looks like a closed end to a first approximation). Therefore, as the wave
travels back down to the bore, a *negative *pressure zone is left
behind. Reflecting from the open end again with a sign inversion brings a
return-to-zero wave traveling back to the mouthpiece. Finally the positive
traveling wave reaches the mouthpiece and starts the second ``period'' of
oscillation, after four trips along the bore.

So far, we have produced oscillation without making any use of the
negative-resistance of the reed aperture. This is merely the start-up
transient. Since in reality there are places of pressure loss in the bore,
some mechanism is needed to feed energy back into the bore and prevent the
oscillation just described from decaying exponentially to zero. This is
the function of the reed: When a traveling pressure-drop reflects from
the mouthpiece, making pressure at the mouthpiece switch from high to low,
the reed changes from open to closed (to first order). The closing of
the reed increases the reflection coefficient ``seen'' by the impinging
traveling wave, and so as the pressure falls, it is amplified by an
increasing gain (whose maximum is unity when the reed shuts completely).
This process sharpens the falling edge of the pressure drop. But this is
not all. The closing of the reed also cuts back on the steady incoming
flow from the mouth. This causes the pressure to drop even more,
potentially providing effective *amplification* by more than unity.

An analogous story can be followed through for a rising pressure appearing
at the mouthpiece. However, in the rising pressure case, the reflection
coefficient falls as the pressure rises, resulting in a progressive
attenuation of the reflected wave; however, the increased pressure let in
from the mouth amplifies the reflecting wave. It turns out that the
reflection of a positive wave is boosted when the incoming wave is below a
certain level and it is attenuated above that level. When the oscillation
reaches a very high amplitude, it is limited on the negative side by the
shutting of the reed, which sets a maximum reflective amplification for
the negative excursions, and it is limited on the positive side by the
attenuation described above. *Unlike* classical negative-resistance
oscillators, in which the negative-resistance device is
terminated by a simple resistance instead of a lossy transmission line, a
*dynamic equilibrium* is established between the amplification of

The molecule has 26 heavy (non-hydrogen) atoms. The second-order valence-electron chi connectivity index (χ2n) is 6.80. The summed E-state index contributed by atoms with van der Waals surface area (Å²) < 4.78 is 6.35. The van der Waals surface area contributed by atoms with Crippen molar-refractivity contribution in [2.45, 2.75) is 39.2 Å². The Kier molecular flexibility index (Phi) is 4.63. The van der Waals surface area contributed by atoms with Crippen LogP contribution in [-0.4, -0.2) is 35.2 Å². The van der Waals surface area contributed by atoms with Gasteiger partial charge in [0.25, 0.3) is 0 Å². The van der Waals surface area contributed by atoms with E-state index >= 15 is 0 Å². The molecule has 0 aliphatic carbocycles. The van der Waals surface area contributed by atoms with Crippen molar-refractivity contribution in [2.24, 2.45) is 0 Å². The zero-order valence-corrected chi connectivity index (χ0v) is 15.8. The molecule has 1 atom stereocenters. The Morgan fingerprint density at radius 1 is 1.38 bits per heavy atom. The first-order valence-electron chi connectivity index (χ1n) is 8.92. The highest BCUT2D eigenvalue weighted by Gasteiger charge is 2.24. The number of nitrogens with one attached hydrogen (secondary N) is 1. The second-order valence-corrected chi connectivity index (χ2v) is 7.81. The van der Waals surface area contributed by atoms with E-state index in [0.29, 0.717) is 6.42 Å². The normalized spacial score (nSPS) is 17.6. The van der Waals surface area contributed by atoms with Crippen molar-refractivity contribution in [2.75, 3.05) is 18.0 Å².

the negative excursion and the dissipation of the positive excursion.

In the first-order case, where the reflection-coefficient varies linearly with pressure drop, it is easy to obtain an exact quantitative description of the entire process. In this case it can be shown, for example, that amplification occurs only on the positive half of the cycle, and the amplitude of oscillation is typically close to half the incoming mouth pressure (when losses in the bore are small). The threshold blowing pressure (which is relatively high in this simplified case) can also be computed in closed form.

### Single-Reed Theory

A simplified diagram of the clarinet mouthpiece is shown in
Fig. 9.40. The pressure in the mouth is assumed
to be a constant value , and the bore pressure is defined
located at the mouthpiece. Any pressure drop
across
the mouthpiece causes a flow into the mouthpiece through the
reed-aperture impedance
which changes as a function of
since the reed position is affected by
. To a first
approximation, the clarinet reed can be regarded as a spring flap
regulated Bernoulli flow (§B.7.5), [249]).
This model has been verified well experimentally until the reed is
about to close, at which point viscosity effects begin to appear
[102]. It has also been verified that the mass
of the reed can be neglected to first order,^{10.18} so that
is a
positive real number for all values of
. Possibly the most
important neglected phenomenon in this model is sound generation due
to turbulence of the flow, especially near reed closure. Practical
synthesis models have always included a noise component of some sort
which is modulated by the reed [431], despite a lack of firm
basis in acoustic measurements to date.

The fundamental equation governing the action of the reed is
*continuity of volume velocity,* *i.e.*,

where

and

is the volume velocity corresponding to the incoming pressure wave and outgoing pressure wave . (The physical pressure in the bore at the mouthpiece is of course .) The wave impedance of the bore air-column is denoted (computable as the air density times sound speed divided by cross-sectional area).

In operation, the mouth pressure and incoming traveling bore pressure
are given, and the reed computation must produce an outgoing bore
pressure which satisfies (9.35), *i.e.*, such that

Solving for is not immediate because of the dependence of on which, in turn, depends on . A graphical solution technique was proposed [151,244,308] which, in effect, consists of finding the intersection of the two terms of the equation as they are plotted individually on the same graph, varying . This is analogous to finding the operating point of a transistor by intersecting its operating curve with the ``load line'' determined by the load resistance.

It is helpful to normalize (9.38) as follows: Define , and note that , where . Then (9.38) can be multiplied through by and written as , or

The solution is obtained by plotting and on the same graph, finding the point of intersection at coordinates , and computing finally the outgoing pressure wave sample as